Harold Varmus, the president of Memorial Sloan-Kettering Cancer Center (MSKCC) since the start of 2000, announced today that he has asked the MSKCC Boards of Overseers and Managers to begin a search for his successor.
“I believe that the institution would now benefit from a fresh approach to the issues it will face in the decade ahead.”
Harold Varmus, President, Memorial Sloan-Kettering Cancer Center
The announcement was made as part of his annual New Year message, emailed to all MSKCC employees this morning. Varmus, co-recipient of a Nobel Prize in 1989 for the discovery of cancer genes, was recruited to the Center ten years ago, after heading the National Institutes of Health for over six years during the Clinton Administration. In his statement today, he noted his original intention to serve as MSKCC’s President for about ten years and stated that, despite continuing to enjoy his position at the Center, “I believe that the institution would now benefit from a fresh approach to the issues it will face in the decade ahead.”
During his tenure at MSKCC, Varmus has overseen remarkable growth of its research and patient-care programs; construction of several buildings, most notably the Zuckerman Research Center; renovation of major clinical facilities; and development of training programs, including a cancer biology doctoral program in the newly created Gerstner Sloan-Kettering Graduate School. He has achieved greater interaction between MSKCC’s clinicians and laboratory scientists through program development and recruitment of many outstanding individuals, and he has promoted collaboration among academic institutions through a variety of new research activities and advocacy of biotechnology in New York City. During this period, Varmus and the leaders of the MSKCC Board also mounted a successful fund-raising campaign that has recently passed the two billion dollar mark.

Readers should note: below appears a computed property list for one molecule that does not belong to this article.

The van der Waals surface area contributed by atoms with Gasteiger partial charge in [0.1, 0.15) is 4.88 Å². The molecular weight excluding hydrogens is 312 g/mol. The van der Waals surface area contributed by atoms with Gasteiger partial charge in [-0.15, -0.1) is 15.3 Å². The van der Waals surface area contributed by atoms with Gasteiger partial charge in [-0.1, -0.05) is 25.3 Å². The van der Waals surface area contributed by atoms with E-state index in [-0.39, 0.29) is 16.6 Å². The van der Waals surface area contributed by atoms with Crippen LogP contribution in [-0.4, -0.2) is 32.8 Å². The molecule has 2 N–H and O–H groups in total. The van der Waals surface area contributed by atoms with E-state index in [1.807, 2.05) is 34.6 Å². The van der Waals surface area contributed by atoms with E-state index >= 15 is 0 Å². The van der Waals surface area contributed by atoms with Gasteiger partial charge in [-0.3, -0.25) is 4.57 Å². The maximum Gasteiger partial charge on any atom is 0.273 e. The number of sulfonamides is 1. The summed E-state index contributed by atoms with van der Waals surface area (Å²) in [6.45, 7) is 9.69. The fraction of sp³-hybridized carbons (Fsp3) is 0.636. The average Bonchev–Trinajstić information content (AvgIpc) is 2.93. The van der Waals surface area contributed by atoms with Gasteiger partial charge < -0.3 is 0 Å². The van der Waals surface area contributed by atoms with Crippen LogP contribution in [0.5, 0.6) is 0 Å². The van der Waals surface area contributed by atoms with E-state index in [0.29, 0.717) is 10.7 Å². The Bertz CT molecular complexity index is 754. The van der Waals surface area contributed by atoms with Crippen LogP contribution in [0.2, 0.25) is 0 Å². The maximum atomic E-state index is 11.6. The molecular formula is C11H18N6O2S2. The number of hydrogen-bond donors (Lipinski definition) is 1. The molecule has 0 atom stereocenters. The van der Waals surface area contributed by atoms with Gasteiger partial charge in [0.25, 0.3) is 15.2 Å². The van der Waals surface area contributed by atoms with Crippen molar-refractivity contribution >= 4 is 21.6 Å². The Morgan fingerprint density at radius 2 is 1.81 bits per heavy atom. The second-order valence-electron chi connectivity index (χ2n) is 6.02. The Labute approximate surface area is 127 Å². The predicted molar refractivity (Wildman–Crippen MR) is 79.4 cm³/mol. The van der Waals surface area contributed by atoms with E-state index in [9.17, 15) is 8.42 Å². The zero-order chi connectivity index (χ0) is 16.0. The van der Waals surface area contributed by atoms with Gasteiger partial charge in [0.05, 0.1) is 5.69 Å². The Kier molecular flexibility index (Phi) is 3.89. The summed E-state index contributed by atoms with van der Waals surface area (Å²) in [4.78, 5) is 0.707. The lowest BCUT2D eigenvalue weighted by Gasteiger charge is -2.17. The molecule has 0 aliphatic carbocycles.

“Since joining Memorial Sloan-Kettering in 2000, Harold has provided exceptional and visionary leadership for the institution. He has emphasized opportunities to harness recent advances in the biological sciences to improve the care of patients with cancer.” said Douglas A. Warner III, Chairman of the Boards of Overseers and Managers of Memorial Sloan-Kettering Cancer Center. “Our continued success as an institution is due in great measure to Harold’s expertise and far-sighted leadership.
“At this critical time, we are looking strategically at the leadership needs of this great institution. The presidency of MSKCC is one of the most important biomedical positions in the world and finding the right person is the Boards’ highest priority,” said Mr. Warner. “We are grateful to Harold for his skilled guidance of MSKCC over the past ten years, and we look forward to his continued help as the Board searches for his successor in the coming months.”
In today’s statement, Varmus indicated that he plans to continue in his present position until a successor has been identified, and he will remain the head of his laboratory in the Cancer Biology and Genetics Program at the Sloan-Kettering Institute and an active member of the teaching faculty. Since early in 2009, he has served as a co-chair of President Obama’s Council of Advisors on Science and Technology. He is also the chairman and co-founder of the Public Library of Science and chairman of the Global Health Advisory Committee at the Bill and Melinda Gates Foundation. Last January, he published a career memoir, The Art and Politics of Science, which recently received the annual science book prize from the Phi Beta Kappa Society.